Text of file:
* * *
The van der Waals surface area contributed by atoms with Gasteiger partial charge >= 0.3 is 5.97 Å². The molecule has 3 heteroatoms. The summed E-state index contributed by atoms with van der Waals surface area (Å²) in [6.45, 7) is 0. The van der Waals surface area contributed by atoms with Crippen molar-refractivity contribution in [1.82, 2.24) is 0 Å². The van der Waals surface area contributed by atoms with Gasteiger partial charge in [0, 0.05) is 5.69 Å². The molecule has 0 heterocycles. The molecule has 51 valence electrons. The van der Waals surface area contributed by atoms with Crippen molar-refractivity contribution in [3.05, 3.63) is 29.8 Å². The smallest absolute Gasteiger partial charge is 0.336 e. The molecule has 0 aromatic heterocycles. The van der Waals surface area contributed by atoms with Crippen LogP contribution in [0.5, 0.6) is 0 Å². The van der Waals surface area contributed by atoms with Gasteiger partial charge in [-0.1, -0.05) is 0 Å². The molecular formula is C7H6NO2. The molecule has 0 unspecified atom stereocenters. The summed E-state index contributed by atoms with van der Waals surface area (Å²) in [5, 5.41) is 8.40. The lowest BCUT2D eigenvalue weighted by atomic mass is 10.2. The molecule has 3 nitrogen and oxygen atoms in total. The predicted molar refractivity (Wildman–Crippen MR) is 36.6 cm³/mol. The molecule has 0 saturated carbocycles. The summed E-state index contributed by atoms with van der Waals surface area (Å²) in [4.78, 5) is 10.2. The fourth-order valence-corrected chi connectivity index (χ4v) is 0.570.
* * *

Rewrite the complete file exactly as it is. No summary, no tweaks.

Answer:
The van der Waals surface area contributed by atoms with Gasteiger partial charge >= 0.3 is 5.97 Å². The molecule has 3 heteroatoms. The summed E-state index contributed by atoms with van der Waals surface area (Å²) in [6.45, 7) is 0. The van der Waals surface area contributed by atoms with Crippen molar-refractivity contribution in [1.82, 2.24) is 0 Å². The van der Waals surface area contributed by atoms with Gasteiger partial charge in [0, 0.05) is 5.69 Å². The molecule has 0 heterocycles. The molecule has 51 valence electrons. The van der Waals surface area contributed by atoms with Crippen molar-refractivity contribution in [3.05, 3.63) is 29.8 Å². The smallest absolute Gasteiger partial charge is 0.336 e. The molecule has 0 aromatic heterocycles. The van der Waals surface area contributed by atoms with Crippen LogP contribution in [0.5, 0.6) is 0 Å². The van der Waals surface area contributed by atoms with Gasteiger partial charge in [-0.1, -0.05) is 0 Å². The molecular formula is C7H6NO2. The molecule has 0 unspecified atom stereocenters. The summed E-state index contributed by atoms with van der Waals surface area (Å²) in [5, 5.41) is 8.40. The lowest BCUT2D eigenvalue weighted by atomic mass is 10.2. The molecule has 3 nitrogen and oxygen atoms in total. The predicted molar refractivity (Wildman–Crippen MR) is 36.6 cm³/mol. The molecule has 0 saturated carbocycles. The summed E-state index contributed by atoms with van der Waals surface area (Å²) in [4.78, 5) is 10.2. The fourth-order valence-corrected chi connectivity index (χ4v) is 0.570.